Why are deoxyribose (and thymine) not discriminated against under artificial conditions?

Enzymes of synthesis and degradation of nucleic acids — RNA and DNA polymerases; ribonucleases and deoxyribonucleases — are specific for either RNA or DNA (or in some cases DNA/RNA hybrids). This is both important to ensure they fulfil their specific functions, and perhaps an inevitable consequence of the nature of their reactions — the making or breaking of sugar–phosphate bonds. Here we are dealing with catalysis by a protein enzyme that binds these structures at its active site.

In contrast, those reactions of protein synthesis for which certain requirements may be relaxed under non-physiological conditions involve base-pairing interactions. In modern ribosomes they may be optimized by associated proteins, but it is thought that the latter only evolved later. Artificial conditions, such as high concentrations of magnesium ions or antibiotics, may be thought of as allowing the essential interactions that existed in ‘ur-ribosomes’. And, of course as DNA/RNA hybrids readily form, the participation of DNA in such interactions is not so surprising. (In the RNA world of ‘ur-ribosomes’ — or even an RNA/protein world — there would be no need to discriminate against DNA, because it had not yet arisen. And chemically, the substitution of a hydrogen for a hydroxyl group could not hinder an interaction — at the worst it would only weaken it.)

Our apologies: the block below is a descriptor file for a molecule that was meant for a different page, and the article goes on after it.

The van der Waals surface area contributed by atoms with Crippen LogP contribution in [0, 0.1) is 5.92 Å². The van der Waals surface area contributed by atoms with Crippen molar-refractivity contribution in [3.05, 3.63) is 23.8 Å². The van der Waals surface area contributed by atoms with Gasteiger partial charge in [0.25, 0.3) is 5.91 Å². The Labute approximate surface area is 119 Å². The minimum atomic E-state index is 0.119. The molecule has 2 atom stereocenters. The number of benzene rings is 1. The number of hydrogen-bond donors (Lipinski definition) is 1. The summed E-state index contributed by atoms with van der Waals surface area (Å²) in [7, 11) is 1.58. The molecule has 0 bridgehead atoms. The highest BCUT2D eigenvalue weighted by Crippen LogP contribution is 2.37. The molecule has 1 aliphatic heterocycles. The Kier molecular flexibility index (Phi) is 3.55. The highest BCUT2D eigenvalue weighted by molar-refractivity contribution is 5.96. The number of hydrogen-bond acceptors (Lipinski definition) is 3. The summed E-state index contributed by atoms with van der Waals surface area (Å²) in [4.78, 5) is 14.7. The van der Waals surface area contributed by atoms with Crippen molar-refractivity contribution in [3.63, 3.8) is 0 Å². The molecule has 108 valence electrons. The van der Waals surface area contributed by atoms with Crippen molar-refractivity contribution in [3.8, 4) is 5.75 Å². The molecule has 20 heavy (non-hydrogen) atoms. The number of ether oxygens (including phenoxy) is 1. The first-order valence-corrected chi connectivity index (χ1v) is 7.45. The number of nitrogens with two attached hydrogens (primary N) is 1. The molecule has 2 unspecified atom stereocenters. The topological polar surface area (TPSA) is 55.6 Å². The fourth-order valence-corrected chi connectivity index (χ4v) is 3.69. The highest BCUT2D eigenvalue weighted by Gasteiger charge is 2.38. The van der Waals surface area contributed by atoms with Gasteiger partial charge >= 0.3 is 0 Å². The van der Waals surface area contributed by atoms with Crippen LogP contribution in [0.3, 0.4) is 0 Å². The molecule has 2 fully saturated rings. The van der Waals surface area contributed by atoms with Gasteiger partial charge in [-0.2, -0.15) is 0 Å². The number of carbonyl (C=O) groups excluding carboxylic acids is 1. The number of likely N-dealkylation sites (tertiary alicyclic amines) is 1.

It is pertinent that the contemporary AUG-selection and termination reactions depends on RNA–protein interaction. These might well involve recognition of ribose as well as base sequence, explaining the observations by Ricker and Kaji, and by Damian et al., mentioned above.

  • $\begingroup$ This answer attempts to address some of the considerations implicit in a simple factual answer to the question, even though they are perhaps not the primary concern of the poster. If anyone wishes further references or clarification, do ask. $\endgroup$ – David Apr 30 '18 at 11:38
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    $\begingroup$ I have now finished revising my answer. I have made a major change in considering the paper of Damian et al., which does use DNA analogues of natural mRNA. $\endgroup$ – David May 3 '18 at 14:35

My question is whether translation can be done, either naturally or artificially, through a ribosome reading (single-stranded) DNA directly.

Ribosomes participate into the translation of mRNA into proteins. See the wikipedia article for more information

If not, I would like to know what allows ssRNA to be translated and ssDNA not.

The "if not" makes no sense because answering yes or no to the first question does not really have much to do with the second question.

ssRNA and ssDNA refers to the genetic material of some viruses. Most of the time, I do not think we use the terms ssDNA and ssRNA to refer to a virus that reverse transcribe the RNA into DNA, so your question is unclear and confusing.

Some viruses do reverse transcribe RNA to DNA. They do so with a reverse transcriptase.

What I want to know with the second question is what structural or chemical characteristic allows the reading of RNA but not DNA.

Oh I think I understand your question...

Double stranded DNA cannot be translated by a ribosome for sure. I suppose ssDNA could eventually fit in a ribosome (or a slightly modified one), however, the tRNA should be adapted to using T and not U. I am not a molecular biologist and I can't say more than that.

I want to know how DNA lacking a 2-hydroxy group and using thymine instead of uracyl makes it unreadable to a ribosome

I don't know if it does and, if it does, then I don't know why! Sorry, I am not able to help more!